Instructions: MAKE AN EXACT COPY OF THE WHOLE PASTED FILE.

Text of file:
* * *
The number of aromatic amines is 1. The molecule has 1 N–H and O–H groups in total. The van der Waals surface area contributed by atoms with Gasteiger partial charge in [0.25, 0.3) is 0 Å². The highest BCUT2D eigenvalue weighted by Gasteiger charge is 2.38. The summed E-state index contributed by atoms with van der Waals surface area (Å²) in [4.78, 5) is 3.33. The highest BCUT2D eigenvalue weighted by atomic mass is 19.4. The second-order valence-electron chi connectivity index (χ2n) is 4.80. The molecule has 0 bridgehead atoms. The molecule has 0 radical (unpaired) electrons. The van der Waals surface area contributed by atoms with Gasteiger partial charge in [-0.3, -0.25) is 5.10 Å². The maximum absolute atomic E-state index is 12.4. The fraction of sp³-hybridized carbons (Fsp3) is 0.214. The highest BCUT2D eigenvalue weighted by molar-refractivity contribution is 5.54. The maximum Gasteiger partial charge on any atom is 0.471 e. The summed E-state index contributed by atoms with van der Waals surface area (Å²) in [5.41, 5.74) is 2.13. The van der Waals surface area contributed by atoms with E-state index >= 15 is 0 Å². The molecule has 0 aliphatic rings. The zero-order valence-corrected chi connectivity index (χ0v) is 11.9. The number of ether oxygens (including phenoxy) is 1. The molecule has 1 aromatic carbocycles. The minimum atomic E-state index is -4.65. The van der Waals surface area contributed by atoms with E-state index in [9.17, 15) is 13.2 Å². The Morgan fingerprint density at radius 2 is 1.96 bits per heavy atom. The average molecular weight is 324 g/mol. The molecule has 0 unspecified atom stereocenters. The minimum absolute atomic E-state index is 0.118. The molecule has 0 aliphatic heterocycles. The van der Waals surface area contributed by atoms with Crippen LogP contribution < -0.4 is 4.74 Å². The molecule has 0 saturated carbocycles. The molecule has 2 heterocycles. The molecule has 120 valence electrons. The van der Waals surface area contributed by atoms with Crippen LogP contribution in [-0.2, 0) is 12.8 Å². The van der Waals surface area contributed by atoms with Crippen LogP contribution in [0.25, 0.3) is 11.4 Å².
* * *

The number of aromatic amines is 1. The molecule has 1 N–H and O–H groups in total. The van der Waals surface area contributed by atoms with Gasteiger partial charge in [0.25, 0.3) is 0 Å². The highest BCUT2D eigenvalue weighted by Gasteiger charge is 2.38. The summed E-state index contributed by atoms with van der Waals surface area (Å²) in [4.78, 5) is 3.33. The highest BCUT2D eigenvalue weighted by atomic mass is 19.4. The second-order valence-electron chi connectivity index (χ2n) is 4.80. The molecule has 0 bridgehead atoms. The molecule has 0 radical (unpaired) electrons. The van der Waals surface area contributed by atoms with Gasteiger partial charge in [-0.3, -0.25) is 5.10 Å². The maximum absolute atomic E-state index is 12.4. The fraction of sp³-hybridized carbons (Fsp3) is 0.214. The highest BCUT2D eigenvalue weighted by molar-refractivity contribution is 5.54. The maximum Gasteiger partial charge on any atom is 0.471 e. The summed E-state index contributed by atoms with van der Waals surface area (Å²) in [5.41, 5.74) is 2.13. The van der Waals surface area contributed by atoms with E-state index >= 15 is 0 Å². The molecule has 0 aliphatic rings. The zero-order valence-corrected chi connectivity index (χ0v) is 11.9. The number of ether oxygens (including phenoxy) is 1. The molecule has 1 aromatic carbocycles. The minimum atomic E-state index is -4.65. The van der Waals surface area contributed by atoms with E-state index in [9.17, 15) is 13.2 Å². The Morgan fingerprint density at radius 2 is 1.96 bits per heavy atom. The average molecular weight is 324 g/mol. The molecule has 0 unspecified atom stereocenters. The minimum absolute atomic E-state index is 0.118. The molecule has 0 aliphatic heterocycles. The van der Waals surface area contributed by atoms with Crippen LogP contribution < -0.4 is 4.74 Å². The molecule has 0 saturated carbocycles. The molecule has 2 heterocycles. The molecule has 120 valence electrons. The van der Waals surface area contributed by atoms with Crippen LogP contribution in [-0.2, 0) is 12.8 Å². The van der Waals surface area contributed by atoms with Crippen LogP contribution in [0.25, 0.3) is 11.4 Å².